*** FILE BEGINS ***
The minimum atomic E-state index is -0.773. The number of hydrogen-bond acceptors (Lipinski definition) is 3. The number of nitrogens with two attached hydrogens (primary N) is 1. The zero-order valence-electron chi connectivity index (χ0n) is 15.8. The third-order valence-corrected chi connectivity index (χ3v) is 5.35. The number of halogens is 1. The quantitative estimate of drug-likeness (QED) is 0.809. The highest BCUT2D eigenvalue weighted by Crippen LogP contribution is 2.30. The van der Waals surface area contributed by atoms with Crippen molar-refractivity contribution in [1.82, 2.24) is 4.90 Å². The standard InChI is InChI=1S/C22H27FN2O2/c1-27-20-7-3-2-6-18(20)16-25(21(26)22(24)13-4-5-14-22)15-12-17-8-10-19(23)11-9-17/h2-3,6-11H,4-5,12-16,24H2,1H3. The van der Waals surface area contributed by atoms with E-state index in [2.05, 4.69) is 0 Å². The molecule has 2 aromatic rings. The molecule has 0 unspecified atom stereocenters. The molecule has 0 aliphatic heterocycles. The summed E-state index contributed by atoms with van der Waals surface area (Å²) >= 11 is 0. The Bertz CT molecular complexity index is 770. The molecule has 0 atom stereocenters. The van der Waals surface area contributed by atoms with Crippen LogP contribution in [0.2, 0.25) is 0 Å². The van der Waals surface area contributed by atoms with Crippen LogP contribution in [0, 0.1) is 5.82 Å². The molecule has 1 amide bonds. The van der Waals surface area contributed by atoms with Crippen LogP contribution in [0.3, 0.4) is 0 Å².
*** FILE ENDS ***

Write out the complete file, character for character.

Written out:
The minimum atomic E-state index is -0.773. The number of hydrogen-bond acceptors (Lipinski definition) is 3. The number of nitrogens with two attached hydrogens (primary N) is 1. The zero-order valence-electron chi connectivity index (χ0n) is 15.8. The third-order valence-corrected chi connectivity index (χ3v) is 5.35. The number of halogens is 1. The quantitative estimate of drug-likeness (QED) is 0.809. The highest BCUT2D eigenvalue weighted by Crippen LogP contribution is 2.30. The van der Waals surface area contributed by atoms with Crippen molar-refractivity contribution in [1.82, 2.24) is 4.90 Å². The standard InChI is InChI=1S/C22H27FN2O2/c1-27-20-7-3-2-6-18(20)16-25(21(26)22(24)13-4-5-14-22)15-12-17-8-10-19(23)11-9-17/h2-3,6-11H,4-5,12-16,24H2,1H3. The van der Waals surface area contributed by atoms with E-state index in [2.05, 4.69) is 0 Å². The molecule has 2 aromatic rings. The molecule has 0 unspecified atom stereocenters. The molecule has 0 aliphatic heterocycles. The summed E-state index contributed by atoms with van der Waals surface area (Å²) >= 11 is 0. The Bertz CT molecular complexity index is 770. The molecule has 0 atom stereocenters. The van der Waals surface area contributed by atoms with Crippen LogP contribution in [0.2, 0.25) is 0 Å². The van der Waals surface area contributed by atoms with Crippen LogP contribution in [0, 0.1) is 5.82 Å². The molecule has 1 amide bonds. The van der Waals surface area contributed by atoms with Crippen LogP contribution in [0.3, 0.4) is 0 Å².